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How Should the U.S. Air Force Depot Maintenance Activity Group Be Funded?

Insights from Expenditure and Flying Hour Data

How Should the U.S. Air Force Depot Maintenance Activity Group Be Funded?
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The authors find that a large portion of Air Force depot-level costs are unrelated to flying hours, so an alternative approach to budgeting and pricing is warranted to better link budgets and prices on the one hand and activity levels in the operating commands on the other. The authors examine how Air force Material Command (AFMC) depot-level expenditures relate to operating command activity levels, i.e., flying hours. They examine the recorded expenditures of AFMC's Depot Maintenance Activity Group (DMAG) and relate Mission Design-specific DMAG repair expenditures to various lags of fleet flying hours. They find, across a variety of weapon systems, that although both flying hours and DMAG repair expenditures for component repair vary considerably month-to-month, there is no consistent, cross-system relationship between the series. The apparent lack of systematic correlation between DMAG expenditures and fleet flying hours argues for an alternative approach to budgeting and internal pricing. Specifically, these results are consistent with multi-part pricing.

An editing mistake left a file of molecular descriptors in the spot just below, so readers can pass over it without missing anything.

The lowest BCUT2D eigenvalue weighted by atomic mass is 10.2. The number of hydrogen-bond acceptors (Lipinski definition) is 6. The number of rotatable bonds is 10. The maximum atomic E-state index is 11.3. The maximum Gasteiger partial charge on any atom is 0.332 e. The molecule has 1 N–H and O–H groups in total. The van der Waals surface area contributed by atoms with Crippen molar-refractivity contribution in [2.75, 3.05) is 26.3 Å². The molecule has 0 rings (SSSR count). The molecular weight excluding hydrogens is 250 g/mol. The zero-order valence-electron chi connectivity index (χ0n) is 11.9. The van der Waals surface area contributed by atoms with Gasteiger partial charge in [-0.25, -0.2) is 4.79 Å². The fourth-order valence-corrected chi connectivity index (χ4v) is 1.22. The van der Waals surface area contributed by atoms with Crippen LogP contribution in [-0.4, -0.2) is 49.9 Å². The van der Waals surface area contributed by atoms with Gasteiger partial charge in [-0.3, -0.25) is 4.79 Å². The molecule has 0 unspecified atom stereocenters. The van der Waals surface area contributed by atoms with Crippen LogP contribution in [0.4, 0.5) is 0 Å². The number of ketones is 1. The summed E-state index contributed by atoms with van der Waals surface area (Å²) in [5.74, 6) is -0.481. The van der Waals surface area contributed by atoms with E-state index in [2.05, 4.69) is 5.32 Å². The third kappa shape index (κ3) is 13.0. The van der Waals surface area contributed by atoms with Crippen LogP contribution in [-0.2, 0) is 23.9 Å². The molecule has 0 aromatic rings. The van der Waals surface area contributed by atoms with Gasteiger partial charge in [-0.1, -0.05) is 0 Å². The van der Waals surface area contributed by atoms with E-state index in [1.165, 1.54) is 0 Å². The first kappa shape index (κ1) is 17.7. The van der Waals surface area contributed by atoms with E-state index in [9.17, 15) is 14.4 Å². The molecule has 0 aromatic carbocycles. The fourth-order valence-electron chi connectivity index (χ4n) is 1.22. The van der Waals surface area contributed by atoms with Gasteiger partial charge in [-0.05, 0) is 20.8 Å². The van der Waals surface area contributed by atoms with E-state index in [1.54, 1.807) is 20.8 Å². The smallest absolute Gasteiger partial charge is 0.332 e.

Under such an approach, AFMC would receive a budget to pay for its fixed costs and operating commands would no longer face prices that include DMAG fixed costs that are unrelated to demands from the operating commands. [EK]

RAND Corporation; January 2002
80 pages; ISBN 9781598751369
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